Toyota and Renault have said they will stick with the traditional distribution model.
But some automakers are offering a non-genuine agency model for their dealers.
VW Group subsidairy Cupra, which was spun off from the Seat brand, signed such a contract with its French dealers last year for sales of future models, including the just-launched, full-electric Born. Current Cupra models would be sold using the traditional model, according to reports in the French media.
Under the terms of the contract, as reported by the French trade website autoactu.com, Cupra has responsibility for inventory and customer invoicing, and takes on more marketing costs, as with a true agency model. But there is no fixed price, although scope for negotiation is narrow because of the low commissions on EVs.
Such “non-genuine” models could potentially expose dealers to antitrust enforcement, CECRA says. Such laws regulate the conduct of independent parties, but true agency models fall outside the scope of competition laws because the agents are not independent of the manufacturers.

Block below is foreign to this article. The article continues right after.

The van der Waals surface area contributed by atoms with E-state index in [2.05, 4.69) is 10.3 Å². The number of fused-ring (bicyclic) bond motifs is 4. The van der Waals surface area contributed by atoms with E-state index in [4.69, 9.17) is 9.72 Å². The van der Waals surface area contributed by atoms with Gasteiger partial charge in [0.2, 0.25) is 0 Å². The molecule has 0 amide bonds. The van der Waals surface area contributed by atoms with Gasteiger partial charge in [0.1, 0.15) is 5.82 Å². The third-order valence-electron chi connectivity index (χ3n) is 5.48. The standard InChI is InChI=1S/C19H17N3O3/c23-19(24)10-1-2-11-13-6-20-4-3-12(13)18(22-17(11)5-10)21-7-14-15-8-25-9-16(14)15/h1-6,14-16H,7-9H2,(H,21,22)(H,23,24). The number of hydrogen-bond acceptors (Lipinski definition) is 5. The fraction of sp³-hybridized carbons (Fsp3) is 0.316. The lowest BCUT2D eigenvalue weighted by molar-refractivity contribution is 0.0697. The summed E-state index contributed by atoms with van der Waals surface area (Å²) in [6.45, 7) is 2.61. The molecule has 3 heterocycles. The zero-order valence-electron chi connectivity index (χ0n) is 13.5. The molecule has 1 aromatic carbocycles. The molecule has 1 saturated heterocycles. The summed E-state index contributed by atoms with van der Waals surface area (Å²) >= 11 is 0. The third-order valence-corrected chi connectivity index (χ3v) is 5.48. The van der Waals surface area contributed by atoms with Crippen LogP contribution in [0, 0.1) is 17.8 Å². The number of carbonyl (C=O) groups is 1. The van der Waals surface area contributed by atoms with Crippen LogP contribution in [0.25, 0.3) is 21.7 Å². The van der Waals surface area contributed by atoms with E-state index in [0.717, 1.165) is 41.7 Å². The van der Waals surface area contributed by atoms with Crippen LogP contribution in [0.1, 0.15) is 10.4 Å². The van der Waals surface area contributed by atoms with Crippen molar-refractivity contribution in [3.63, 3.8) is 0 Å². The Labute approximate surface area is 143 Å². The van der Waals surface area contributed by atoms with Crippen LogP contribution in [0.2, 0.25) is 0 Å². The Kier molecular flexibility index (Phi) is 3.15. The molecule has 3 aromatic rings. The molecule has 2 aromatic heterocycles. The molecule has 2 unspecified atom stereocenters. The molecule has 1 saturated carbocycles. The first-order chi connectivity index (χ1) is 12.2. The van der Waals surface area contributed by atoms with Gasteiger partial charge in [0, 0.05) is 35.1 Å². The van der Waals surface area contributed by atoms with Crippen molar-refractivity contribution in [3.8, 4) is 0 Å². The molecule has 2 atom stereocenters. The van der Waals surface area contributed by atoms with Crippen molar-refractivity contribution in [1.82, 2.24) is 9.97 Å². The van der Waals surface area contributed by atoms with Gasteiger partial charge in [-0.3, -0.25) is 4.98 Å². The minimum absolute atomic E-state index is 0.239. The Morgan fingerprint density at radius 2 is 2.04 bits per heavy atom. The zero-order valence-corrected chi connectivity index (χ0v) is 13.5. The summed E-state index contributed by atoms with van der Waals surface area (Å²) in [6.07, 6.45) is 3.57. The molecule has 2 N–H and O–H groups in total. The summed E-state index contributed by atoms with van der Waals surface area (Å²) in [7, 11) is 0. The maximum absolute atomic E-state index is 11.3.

“From a legal point of view, this system of ‘false’ agent contracts does not hold water and presents serious risks both for manufacturers” and distributors that could become “stakeholders in an anti-competitive practice and thus potentially exposed to fines,” CECRA said.
The group said dealers could be “forced to sign these contracts under penalty of termination with the brand concerned.”
In the UK, the National Franchised Dealers Association, or NFDA, has also sent out an alert about “non-genuine” agency models.
“For those OEMs who might propose a ‘non-genuine agency’ model on the basis that they are prepared for their agents to share commission with customers (and so retain some control over the transaction price), this can also create genuine antitrust risk,” the NFDA said in a position paper.